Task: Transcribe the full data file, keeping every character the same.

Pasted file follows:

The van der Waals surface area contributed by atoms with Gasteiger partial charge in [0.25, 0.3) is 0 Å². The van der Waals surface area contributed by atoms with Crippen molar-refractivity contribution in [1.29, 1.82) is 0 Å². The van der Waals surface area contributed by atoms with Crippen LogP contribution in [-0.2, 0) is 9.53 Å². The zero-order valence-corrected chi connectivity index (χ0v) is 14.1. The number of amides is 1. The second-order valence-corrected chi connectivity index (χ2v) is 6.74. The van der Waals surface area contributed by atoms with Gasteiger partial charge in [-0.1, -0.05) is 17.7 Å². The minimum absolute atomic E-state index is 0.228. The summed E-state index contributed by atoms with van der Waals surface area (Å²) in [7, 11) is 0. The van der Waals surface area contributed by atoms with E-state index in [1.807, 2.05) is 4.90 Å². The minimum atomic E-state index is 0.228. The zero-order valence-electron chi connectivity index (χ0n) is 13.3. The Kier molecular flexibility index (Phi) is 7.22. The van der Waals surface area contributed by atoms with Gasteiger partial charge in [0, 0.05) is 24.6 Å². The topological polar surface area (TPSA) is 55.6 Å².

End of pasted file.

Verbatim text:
The van der Waals surface area contributed by atoms with Gasteiger partial charge in [0.25, 0.3) is 0 Å². The van der Waals surface area contributed by atoms with Crippen molar-refractivity contribution in [1.29, 1.82) is 0 Å². The van der Waals surface area contributed by atoms with Crippen LogP contribution in [-0.2, 0) is 9.53 Å². The zero-order valence-corrected chi connectivity index (χ0v) is 14.1. The number of amides is 1. The second-order valence-corrected chi connectivity index (χ2v) is 6.74. The van der Waals surface area contributed by atoms with Gasteiger partial charge in [-0.1, -0.05) is 17.7 Å². The minimum absolute atomic E-state index is 0.228. The summed E-state index contributed by atoms with van der Waals surface area (Å²) in [7, 11) is 0. The van der Waals surface area contributed by atoms with E-state index in [1.807, 2.05) is 4.90 Å². The minimum atomic E-state index is 0.228. The zero-order valence-electron chi connectivity index (χ0n) is 13.3. The Kier molecular flexibility index (Phi) is 7.22. The van der Waals surface area contributed by atoms with Gasteiger partial charge in [0, 0.05) is 24.6 Å². The topological polar surface area (TPSA) is 55.6 Å².